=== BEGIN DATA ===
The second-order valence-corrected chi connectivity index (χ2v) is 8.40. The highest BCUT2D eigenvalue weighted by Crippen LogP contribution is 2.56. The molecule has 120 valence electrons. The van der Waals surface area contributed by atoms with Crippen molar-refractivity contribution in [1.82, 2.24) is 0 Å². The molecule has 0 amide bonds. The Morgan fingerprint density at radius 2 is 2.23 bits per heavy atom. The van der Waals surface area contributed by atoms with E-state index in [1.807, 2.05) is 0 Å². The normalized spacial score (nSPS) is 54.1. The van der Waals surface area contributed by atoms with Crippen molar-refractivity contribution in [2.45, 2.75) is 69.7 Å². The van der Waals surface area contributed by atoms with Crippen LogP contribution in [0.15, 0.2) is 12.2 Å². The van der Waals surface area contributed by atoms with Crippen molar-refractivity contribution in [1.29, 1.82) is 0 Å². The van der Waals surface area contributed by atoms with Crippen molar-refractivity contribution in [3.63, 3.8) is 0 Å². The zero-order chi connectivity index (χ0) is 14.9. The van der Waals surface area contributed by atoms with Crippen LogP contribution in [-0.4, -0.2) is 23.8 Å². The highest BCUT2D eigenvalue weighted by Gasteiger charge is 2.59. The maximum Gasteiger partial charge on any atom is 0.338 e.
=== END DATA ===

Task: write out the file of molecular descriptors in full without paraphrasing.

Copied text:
The second-order valence-corrected chi connectivity index (χ2v) is 8.40. The highest BCUT2D eigenvalue weighted by Crippen LogP contribution is 2.56. The molecule has 120 valence electrons. The van der Waals surface area contributed by atoms with Crippen molar-refractivity contribution in [1.82, 2.24) is 0 Å². The molecule has 0 amide bonds. The Morgan fingerprint density at radius 2 is 2.23 bits per heavy atom. The van der Waals surface area contributed by atoms with E-state index in [1.807, 2.05) is 0 Å². The normalized spacial score (nSPS) is 54.1. The van der Waals surface area contributed by atoms with Crippen molar-refractivity contribution in [2.45, 2.75) is 69.7 Å². The van der Waals surface area contributed by atoms with Crippen LogP contribution in [0.15, 0.2) is 12.2 Å². The van der Waals surface area contributed by atoms with Crippen molar-refractivity contribution in [1.29, 1.82) is 0 Å². The van der Waals surface area contributed by atoms with Crippen molar-refractivity contribution in [3.63, 3.8) is 0 Å². The zero-order chi connectivity index (χ0) is 14.9. The van der Waals surface area contributed by atoms with Crippen LogP contribution in [-0.4, -0.2) is 23.8 Å². The highest BCUT2D eigenvalue weighted by Gasteiger charge is 2.59. The maximum Gasteiger partial charge on any atom is 0.338 e.